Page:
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Kenya cracks down on fuel companies, confirms departure of Rubis’ CEO

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NAIROBI, April 14 (Reuters) – Kenya’s energy minister on Thursday threatened to reduce import quotas for oil companies that fail to sell their full allocation as the country grapples with a biting fuel shortage.

The fuel crisis in Kenya is in its second week and has seen traffic in parts of the capital Nairobi come to a standstill as desperate motorists joined snaking queues outside petrol stations, blocking major roads.

Government officials blame the shortage on oil marketing companies, accusing them of hoarding supplies ahead of a price hike, which comes into effect on Friday. Oil companies have pointed to subsidy arrears owed to them by the state.

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Local media reported that the government had deported the CEO of fuel storage and distribution company Rubis Energy Kenya over the fuel crisis. Energy minister Monica Juma confirmed that the CEO, Jean-Christian Bergeron, had left the country on Wednesday night but declined to give further details.

Bergeron has led the Kenyan subsidiary of France’s Rubis Energie (RUBF.PA) for three years. Local media said his work visa had been revoked. Bergeron and the interior ministry did not respond to requests for comment. read more

“The CEO of Rubis Energy Kenya joined the head office in Paris to give a full update on the situation of the subsidiary,” Rubis Energie said in a statement in French on Thursday, without giving further details on Bergeron’s return to France.

Kenya’s petroleum regulator said on Thursday it was increasing national fuel prices by 9.90 Kenyan shillings per litre, effective from Friday.

Juma said she had sanctioned a process of reallocating the petroleum import capacity and the fuel crisis should ease within 72 hours. “This situation can only be equated to deliberate efforts to sabotage this economy, which constitutes a capital crime,” she said.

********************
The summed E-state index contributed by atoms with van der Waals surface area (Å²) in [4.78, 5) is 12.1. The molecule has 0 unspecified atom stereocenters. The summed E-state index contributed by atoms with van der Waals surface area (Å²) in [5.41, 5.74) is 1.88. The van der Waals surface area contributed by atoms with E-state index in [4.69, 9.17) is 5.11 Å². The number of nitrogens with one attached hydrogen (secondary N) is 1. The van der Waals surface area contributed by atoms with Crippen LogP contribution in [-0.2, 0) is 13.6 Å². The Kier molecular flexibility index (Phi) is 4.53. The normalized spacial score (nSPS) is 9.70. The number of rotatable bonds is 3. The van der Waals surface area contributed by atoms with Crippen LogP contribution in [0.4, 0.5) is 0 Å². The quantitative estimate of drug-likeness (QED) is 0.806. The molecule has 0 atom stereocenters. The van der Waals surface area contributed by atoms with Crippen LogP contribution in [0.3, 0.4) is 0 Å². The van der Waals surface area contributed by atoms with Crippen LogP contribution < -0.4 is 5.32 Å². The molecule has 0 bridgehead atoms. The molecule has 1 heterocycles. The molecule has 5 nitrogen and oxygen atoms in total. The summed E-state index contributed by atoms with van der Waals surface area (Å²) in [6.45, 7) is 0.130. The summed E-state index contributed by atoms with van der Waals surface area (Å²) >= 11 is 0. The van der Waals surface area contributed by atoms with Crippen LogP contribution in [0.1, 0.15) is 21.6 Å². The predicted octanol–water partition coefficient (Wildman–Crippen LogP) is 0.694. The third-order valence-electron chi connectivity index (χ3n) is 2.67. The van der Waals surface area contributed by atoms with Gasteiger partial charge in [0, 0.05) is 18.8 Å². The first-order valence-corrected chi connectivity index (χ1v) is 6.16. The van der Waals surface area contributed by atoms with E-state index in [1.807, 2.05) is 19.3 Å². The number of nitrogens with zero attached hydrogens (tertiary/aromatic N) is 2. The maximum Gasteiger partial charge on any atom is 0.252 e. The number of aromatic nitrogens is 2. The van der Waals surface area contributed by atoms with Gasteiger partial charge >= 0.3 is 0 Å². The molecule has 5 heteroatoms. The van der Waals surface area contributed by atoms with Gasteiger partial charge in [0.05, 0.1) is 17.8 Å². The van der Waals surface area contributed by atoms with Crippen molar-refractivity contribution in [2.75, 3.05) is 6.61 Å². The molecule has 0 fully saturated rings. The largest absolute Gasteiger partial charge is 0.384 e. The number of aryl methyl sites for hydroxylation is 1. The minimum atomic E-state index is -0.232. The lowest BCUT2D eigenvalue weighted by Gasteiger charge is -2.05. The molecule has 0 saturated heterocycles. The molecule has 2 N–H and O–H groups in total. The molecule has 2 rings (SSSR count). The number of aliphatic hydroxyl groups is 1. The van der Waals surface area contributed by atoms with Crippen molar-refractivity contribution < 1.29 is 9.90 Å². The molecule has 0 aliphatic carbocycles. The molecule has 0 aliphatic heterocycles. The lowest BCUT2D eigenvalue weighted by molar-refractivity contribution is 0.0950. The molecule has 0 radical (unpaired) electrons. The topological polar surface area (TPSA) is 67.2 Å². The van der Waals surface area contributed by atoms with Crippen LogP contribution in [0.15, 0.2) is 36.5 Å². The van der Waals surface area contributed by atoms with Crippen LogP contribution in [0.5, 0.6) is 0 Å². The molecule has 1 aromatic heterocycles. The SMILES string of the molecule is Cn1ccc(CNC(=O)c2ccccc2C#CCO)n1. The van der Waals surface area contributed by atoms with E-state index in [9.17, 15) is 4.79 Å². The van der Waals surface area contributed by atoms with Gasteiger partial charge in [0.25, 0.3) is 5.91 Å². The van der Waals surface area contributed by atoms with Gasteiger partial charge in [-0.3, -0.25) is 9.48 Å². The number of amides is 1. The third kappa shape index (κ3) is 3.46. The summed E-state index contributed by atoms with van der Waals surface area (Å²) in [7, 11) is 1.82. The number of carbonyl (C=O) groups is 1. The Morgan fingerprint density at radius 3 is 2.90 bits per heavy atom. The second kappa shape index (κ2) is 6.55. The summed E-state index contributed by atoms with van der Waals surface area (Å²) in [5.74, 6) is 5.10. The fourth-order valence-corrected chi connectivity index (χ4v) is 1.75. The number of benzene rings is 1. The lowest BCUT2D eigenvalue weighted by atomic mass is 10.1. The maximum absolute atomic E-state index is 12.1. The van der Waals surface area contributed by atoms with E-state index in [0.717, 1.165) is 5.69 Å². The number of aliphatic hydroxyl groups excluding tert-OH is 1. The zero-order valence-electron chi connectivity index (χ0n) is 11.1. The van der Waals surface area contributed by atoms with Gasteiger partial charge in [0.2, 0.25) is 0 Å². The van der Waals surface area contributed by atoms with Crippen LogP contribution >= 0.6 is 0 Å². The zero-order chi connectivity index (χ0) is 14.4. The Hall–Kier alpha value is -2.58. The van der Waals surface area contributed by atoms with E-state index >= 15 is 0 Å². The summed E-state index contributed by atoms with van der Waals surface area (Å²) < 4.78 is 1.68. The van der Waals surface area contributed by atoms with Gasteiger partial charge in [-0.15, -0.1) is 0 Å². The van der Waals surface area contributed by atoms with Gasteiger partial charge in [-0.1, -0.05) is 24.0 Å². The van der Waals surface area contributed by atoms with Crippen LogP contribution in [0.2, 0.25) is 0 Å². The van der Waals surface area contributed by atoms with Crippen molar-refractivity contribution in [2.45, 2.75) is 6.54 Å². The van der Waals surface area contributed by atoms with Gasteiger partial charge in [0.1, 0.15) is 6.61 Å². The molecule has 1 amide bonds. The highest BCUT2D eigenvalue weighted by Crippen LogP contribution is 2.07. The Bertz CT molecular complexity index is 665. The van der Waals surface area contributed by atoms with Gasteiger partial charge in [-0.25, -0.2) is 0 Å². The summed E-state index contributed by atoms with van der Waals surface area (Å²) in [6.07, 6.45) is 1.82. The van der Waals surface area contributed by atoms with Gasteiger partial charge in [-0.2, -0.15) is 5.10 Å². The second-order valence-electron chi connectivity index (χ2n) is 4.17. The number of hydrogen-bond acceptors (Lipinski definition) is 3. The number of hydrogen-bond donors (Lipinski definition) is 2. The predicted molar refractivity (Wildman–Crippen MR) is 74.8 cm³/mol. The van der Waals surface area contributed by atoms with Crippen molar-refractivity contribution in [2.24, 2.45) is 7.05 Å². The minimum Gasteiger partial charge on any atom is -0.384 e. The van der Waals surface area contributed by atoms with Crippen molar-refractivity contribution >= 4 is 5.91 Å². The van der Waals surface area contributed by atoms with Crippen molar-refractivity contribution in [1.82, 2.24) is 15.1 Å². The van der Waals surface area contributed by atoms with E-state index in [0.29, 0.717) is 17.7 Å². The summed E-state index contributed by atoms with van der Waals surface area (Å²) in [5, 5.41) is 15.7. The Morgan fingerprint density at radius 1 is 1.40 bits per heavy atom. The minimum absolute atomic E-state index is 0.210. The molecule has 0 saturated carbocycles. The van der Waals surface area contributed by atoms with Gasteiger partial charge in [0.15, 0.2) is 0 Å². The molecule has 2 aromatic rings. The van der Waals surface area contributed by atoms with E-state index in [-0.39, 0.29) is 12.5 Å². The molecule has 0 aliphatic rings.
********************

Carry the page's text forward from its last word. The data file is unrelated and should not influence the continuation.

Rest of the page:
“The oil marketing companies who sold above their normal local quota during the crisis period will benefit from additional capacity; while those who sold less will have their respective capacities reduced,” Juma said, without giving more details about quota changes.

Rubis Energy Kenya said in a statement that it has not increased its export sales to the detriment of the Kenyan market and was making its best efforts to fully supply the market.

Kenya introduced its fuel subsidy scheme in 2021. A jump in global oil prices has caused cash flow problems at some retailers and hardships have been compounded by delays in subsidy payments by the government.

Many Kenyans turned to social media in search of clues as to where to find fuel; one even set up a crowd-sourced platform “IkoWhere?” which offered live updates on stations with fuel.

($1 = 115.4000 Kenyan shillings)

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Reporting by Ayenat Mersie
Additional writing by Hereward Holland
Editing by James Macharia Chege and Susan Fenton

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